In 2015, Asha for Education supported
Projects in India.
Here are a few of them ...

The Butterfly Edufields initiative was started by some IIT-IIM alumni in 2005 to make learning easy, enriching, and engaging. Their learning-by-doing programs are aimed at students from 1st to 10th grades and map to the CBSE curriculum, ensuring concepts are learned for life. This initiative offers hands-on learning aids to enhance children’s conceptual understanding of science and math. 

Asha Stamford volunteers became acquainted with Butterfly Edufields through a session at a two-day workshop for the teachers and students of Tribal Empowerment (TEP) school, Manipur, which the chapter has supported since 2003. The chapter helps with two persistent and pressing needs: improving the quality of teaching and diversifying the approaches to learning.

First, the chapter voted to fund the workshop, which was treated as a pilot project. Based on the success of the results, it was decided that products should be bought for TEP and other schools.

More here 

This school for mentally challenged children was started in 1998 by Asha Toledo project partner T. Prema in rural Rajapalayam (near Sivakasi). Through years of painstaking hard work, she transformed this school from a little operation with just two students to a concrete building with 67 students, almost of whom come from extremely poor families that cannot afford to take care of their special needs, let alone pay school fees. In addition to free lunches, snacks and transportation, the school provides physiotherapy, speech therapy, and special educational programs.

Asha Toledo supported Shaaron School in 2014 by financing the purchase of teaching aids, physiotherapy equipment, a computer, and furniture while in 2015 Asha supported the salaries of special educators. Our volunteer, Amar Ramesh Babu visited the school and verified the purchase and proper use of these items. Based on his report, the focus of the school has now shifted to further improvement, surpassing the basic survival issues that have been taken care by support from Asha.

More here 

SAve Children SAve Society (SACSAS) Academy provides quality education and healthcare for free. The education program is aimed at children in villages who cannot travel to state-run schools. It opened its first unit in 2003 and now runs five schools educating 500 children. Asha Zurich financially supports its school in New Dampi and administers its Loilamkot and Wangoo schools.

The New Dampi school teaches 171 students, from pre-nursery to 6th grade, from nine villages. The school opened in 2009 when the project was supported by Asha Houston. Asha Zurich came onboard in 2010, paying 50% of the recurring costs comprising of teachers’ salaries, textbooks, study aids, uniforms, school maintenance and 20 merit-based scholarships.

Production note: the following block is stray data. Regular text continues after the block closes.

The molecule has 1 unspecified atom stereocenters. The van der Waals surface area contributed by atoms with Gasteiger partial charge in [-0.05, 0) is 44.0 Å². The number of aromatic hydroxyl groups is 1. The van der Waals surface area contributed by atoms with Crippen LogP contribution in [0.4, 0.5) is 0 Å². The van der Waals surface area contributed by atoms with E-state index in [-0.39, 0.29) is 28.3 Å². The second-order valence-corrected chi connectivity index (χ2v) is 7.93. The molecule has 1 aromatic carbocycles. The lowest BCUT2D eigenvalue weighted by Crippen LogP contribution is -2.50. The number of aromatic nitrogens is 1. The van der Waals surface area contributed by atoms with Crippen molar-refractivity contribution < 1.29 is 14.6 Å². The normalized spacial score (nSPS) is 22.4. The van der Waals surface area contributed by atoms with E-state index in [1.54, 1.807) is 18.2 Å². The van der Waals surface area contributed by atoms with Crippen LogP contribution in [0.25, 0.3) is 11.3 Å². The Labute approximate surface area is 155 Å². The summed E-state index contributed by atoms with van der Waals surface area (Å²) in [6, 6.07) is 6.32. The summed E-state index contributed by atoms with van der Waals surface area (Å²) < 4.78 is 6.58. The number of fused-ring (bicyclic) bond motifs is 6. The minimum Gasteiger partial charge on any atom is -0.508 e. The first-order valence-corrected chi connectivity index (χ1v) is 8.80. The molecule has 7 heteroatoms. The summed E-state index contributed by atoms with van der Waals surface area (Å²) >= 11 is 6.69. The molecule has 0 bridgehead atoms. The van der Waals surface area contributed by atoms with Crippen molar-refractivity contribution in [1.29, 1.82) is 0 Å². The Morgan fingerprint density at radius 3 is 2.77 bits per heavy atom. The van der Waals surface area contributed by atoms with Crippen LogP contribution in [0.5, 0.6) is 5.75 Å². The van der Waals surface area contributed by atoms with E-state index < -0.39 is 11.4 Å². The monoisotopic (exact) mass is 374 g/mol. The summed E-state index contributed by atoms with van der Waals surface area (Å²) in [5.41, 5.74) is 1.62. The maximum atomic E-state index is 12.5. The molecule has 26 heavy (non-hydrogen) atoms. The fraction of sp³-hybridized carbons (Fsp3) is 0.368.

Surjit Kumar Yumkhaibam is the Academy’s on-ground coordinator. He manages all five schools. The SACSAS model is built on the understanding and cooperation of the executive committee, the village guardian committee, and the teachers. The village guardian committee protects school premises against militant groups active in the area and also takes care of day-to-day administration. This is essential to bolster a spirit of self-governance and a sense of responsibility among parents and villagers. The committee also monitors students’ and teachers’ attendance.

For the last six years, Surjit Kumar has been partly funding the schools and teachers’ salaries by running a charitable hospital.

Education Methodology: The Academy focuses on basic education for children. The books and teaching techniques are the same those used in the government schools. Hence, children passing out the Academy can directly enter mainstream schools. For students’ all-round development, sports meets are held after each quarterly exam. These have been a great source of motivation and entertainment with winning children collecting books as prizes. The schools also conduct regular meetings with parents and guardian committees, to address problems faced by children and also impart a sense of responsibility among benefited villagers.

Asha Atlanta volunteer Tapomayukh Banerjee visited the project for two days in July 2015. He interacted with the children and was amazed by their enthusiasm. He strongly recommended that Asha continue to support the project.

Bhagwati Sarla Paliwal Education Society (BSPES)

BSPES’ school was started by the Paliwal family in 1986 to educate and empower girls of Jattari, a small town in Aligarh district. Agriculture is the main livelihood of the area and daughters are sent to work in the fields rather than to school while sons are allowed an education. Girls are discriminated against everywhere, in and outside their homes. In this difficult environment, BSPES educates 600 students at nominal monthly fees, ranging from INR 70 ($1) for 1st and 2nd grades to INR 260 ($4) for the 12th grade. Fees are even lower for students whose attendance record is greater than 90% in the previous year.

BSPES has all the basic infrastructure in place. The school is built on 2.5 acres of land and has 32 classrooms. There are 30 teachers with Bachelors and Masters degrees. Two hand-pumps provide drinking water while electricity comes from a 2.5 KW solar panel system. Transport via school van costs INR 350 ($5.30) a month. The library is being redesigned and renovated by another NGO. Students participate in activities like sports, girls’ guide and indoor games.

BSPES goes the extra mile for its students. For example, a bicycle sharing program enables 87 students to avoid walking 4-5 km to & from school; some students have been provided with solar lanterns; and breakfast is available for students that are between 4 and 10 years old. The school is supported by Asha’s Boston/MIT chapter.

More here